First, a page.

Blue sharks are more common than makos, losing count after seeing fifty. On such occasions they can be sighted everywhere – randomly dispersed, streamlined and agile. Seen in the water, the stunning blue of the back merges with the silver of the belly. They are active and, like all pelagic sharks, seemingly fearless, often bumping into cameras or cameramen. When a mako shark appears though, the pace goes up a few notches. These are the cheaters of the sea – the fastest shark in the ocean, propelled by a large tail and caudal keel. Always appearing energetic, they swim up from the deep directly towards you at full speed.
While on a shoot for German Television in Kwa Zulu-Natal, a single tiger shark worked actively at our bait drum with the occasional glimpse of others. I was discussing how opportunistic it would be to have a dead turtle as bait when an amazing call came through. A large turtle carcass had been found on the beach close to where we were working, so before long we had a “past its sell-by date” turtle on our boat.
When we finally got it in the water, a sole tiger shark swam up to the carcass a few times, giving it a tentative bump. Finally it took a bite at a flipper and swam off with the carcass. I battled to keep up with the action but got some good close-up sequences. Despite the fact that the carcass was quite old, an impressive volume of blood seeped out of it exciting the tiger shark. The shark then started shaking the turtle, creating the illusion that it was still alive!
The current was strong and, by now, the action was fast. As a result I was unable to position myself correctly and was now up-current of the action, working in the chum slick. I was so engrossed with the filming I was only vaguely aware that additional tiger sharks had arrived. The introduction of turtle blood into the water had had a rapid and impressive effect on the sharks’ behaviour. The first thing that I noticed was that the tiger sharks were turning fast and seemingly with purpose, back onto us when we pushed them away. This reaction was very different to their normally relaxed behaviour. I felt myself being pushed forward as a large tiger shark grabbed my diving cylinder in its mouth. At the same time, another shark was taking great interest in my camera. Not wanting to scratch my expensive glass dome port, I turned the camera around to hit the shark side-on.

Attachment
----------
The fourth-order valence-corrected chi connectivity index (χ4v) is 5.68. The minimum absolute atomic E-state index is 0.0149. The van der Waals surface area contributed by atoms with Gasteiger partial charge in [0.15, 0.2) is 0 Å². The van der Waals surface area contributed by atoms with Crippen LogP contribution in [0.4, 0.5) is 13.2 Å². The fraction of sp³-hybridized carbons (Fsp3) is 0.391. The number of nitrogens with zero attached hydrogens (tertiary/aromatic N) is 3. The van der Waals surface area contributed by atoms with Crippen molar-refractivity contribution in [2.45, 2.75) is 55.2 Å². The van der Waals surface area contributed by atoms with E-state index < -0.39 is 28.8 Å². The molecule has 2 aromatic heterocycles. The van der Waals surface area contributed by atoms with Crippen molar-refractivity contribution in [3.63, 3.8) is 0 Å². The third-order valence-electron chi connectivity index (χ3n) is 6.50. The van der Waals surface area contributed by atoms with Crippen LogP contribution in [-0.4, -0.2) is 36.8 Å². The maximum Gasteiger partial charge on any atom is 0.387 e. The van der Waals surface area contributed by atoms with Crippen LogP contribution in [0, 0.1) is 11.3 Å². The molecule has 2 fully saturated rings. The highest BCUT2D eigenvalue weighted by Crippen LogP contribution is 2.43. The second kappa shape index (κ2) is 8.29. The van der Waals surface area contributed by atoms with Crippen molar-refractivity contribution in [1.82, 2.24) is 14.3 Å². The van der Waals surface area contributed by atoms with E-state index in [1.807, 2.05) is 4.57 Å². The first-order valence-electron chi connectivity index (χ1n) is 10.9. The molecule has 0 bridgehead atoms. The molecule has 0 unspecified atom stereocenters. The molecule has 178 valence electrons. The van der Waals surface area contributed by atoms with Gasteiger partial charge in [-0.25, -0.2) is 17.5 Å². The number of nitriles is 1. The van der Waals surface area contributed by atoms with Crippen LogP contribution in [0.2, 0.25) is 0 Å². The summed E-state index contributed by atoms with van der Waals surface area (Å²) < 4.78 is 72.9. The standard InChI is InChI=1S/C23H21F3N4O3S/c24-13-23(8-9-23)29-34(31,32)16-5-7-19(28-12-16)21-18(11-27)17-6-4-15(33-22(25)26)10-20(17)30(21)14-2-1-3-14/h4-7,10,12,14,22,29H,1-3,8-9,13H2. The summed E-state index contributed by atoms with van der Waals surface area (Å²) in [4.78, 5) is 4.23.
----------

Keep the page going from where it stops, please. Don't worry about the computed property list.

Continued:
When reviewing the footage later, it was revealed that Mark Addison, my safety diver, was kicking and hitting a third shark that was going for both of us.
It was impossible to work safely in these condi tions so, wisely, we made for the boat. I man aged to capture a final clip of the sequence by hanging over the side of the boat as a tiger shark swam away with the badly mauled carcass in a cloud of blood.
The amazing thing about this encounter was that in the space of a few minutes, one relaxed tiger shark became nine very excited tiger sharks.
Evidently, sardines in a bait drum are rather boring compared to a ripe turtle, as during all of the previous days on the shoot, no more than a few tiger sharks were attracted to the bait. How quickly things change when the right stimulus is used.
South Africa’s natural heritage
Nothing gets as good as False Bay; I never tire of the cold and murky waters there. It may be the fact that I learnt to dive there many years ago or the amazing reef biodiversity. Maybe it is the fact that I can see anything there, including white sharks, dolphins, seals, orcas, whales and even intense baitballs.
The kelp forests that dominate the western shore of the Bay support their own unique and complex ecosystems. Large sevengill sharks prehistoric in appearance – are found, in addition to small catsharks. These roll into a ball when disturbed and put their tails over their eyes, earning them the local name of “skaamhaai’ or “shyshark”.
The reefs of False Bay may not host the colourful fish of the tropics, but the vivid colours of the sea fans, sponges, sea urchins, sea anemones, and nudibranchs more than compensate for this.
Simply dropping a hydrophone into the water, I can listen to the crackle of the reef. This is often punctuated by the mournful songs of distant whales, the squeaks of dolphins and the characteristic grunts of cape fur seals. The reefs of False Bay can be a noisy place.
Recently I was privileged to be close to a pod of six orcas, including a baby, in False Bay. The pod’s alpha male swam protectively about 50 metres (164 feet) behind the rest, his massive dorsal fin standing high above the others. I was in my favou rite bay, Cape Point in the background with one of the most impressive predators in the ocean. Things don’t get better than that!
The Full Cycle: What are we Doing to Planet Earth?
Recently, as a reflection of my earlier days, I filmed another sewage pipeline off Hout Bay for an envi ronmental programme. While the unpalatable sight of spewing sewage was not dissimilar to that off Green Point nearly 25 years ago, the equipment that I was using, downloading files at a rate of over 20 MB/second, could not have been contem plated, even by someone with the most fertile imagination, back in 1987.
As technology has expanded exponentially, and the opportunities to film and experience marine life have increased, it is somewhat disillusioning to consider the current pillage of the oceans. From ocean acidification, whaling, overfishing, and the almost obliteration of our oceans’ apex predators, the privileges to experience more may dwindle. The diversity of South Africa lends itself to brilliant filming opportunities, but education with a pur pose to conserve is much needed if the prospects of capturing wildlife on camera, and delivering those images to others, are to endure.
Reproduced with thanks from Beyond Blue Magazine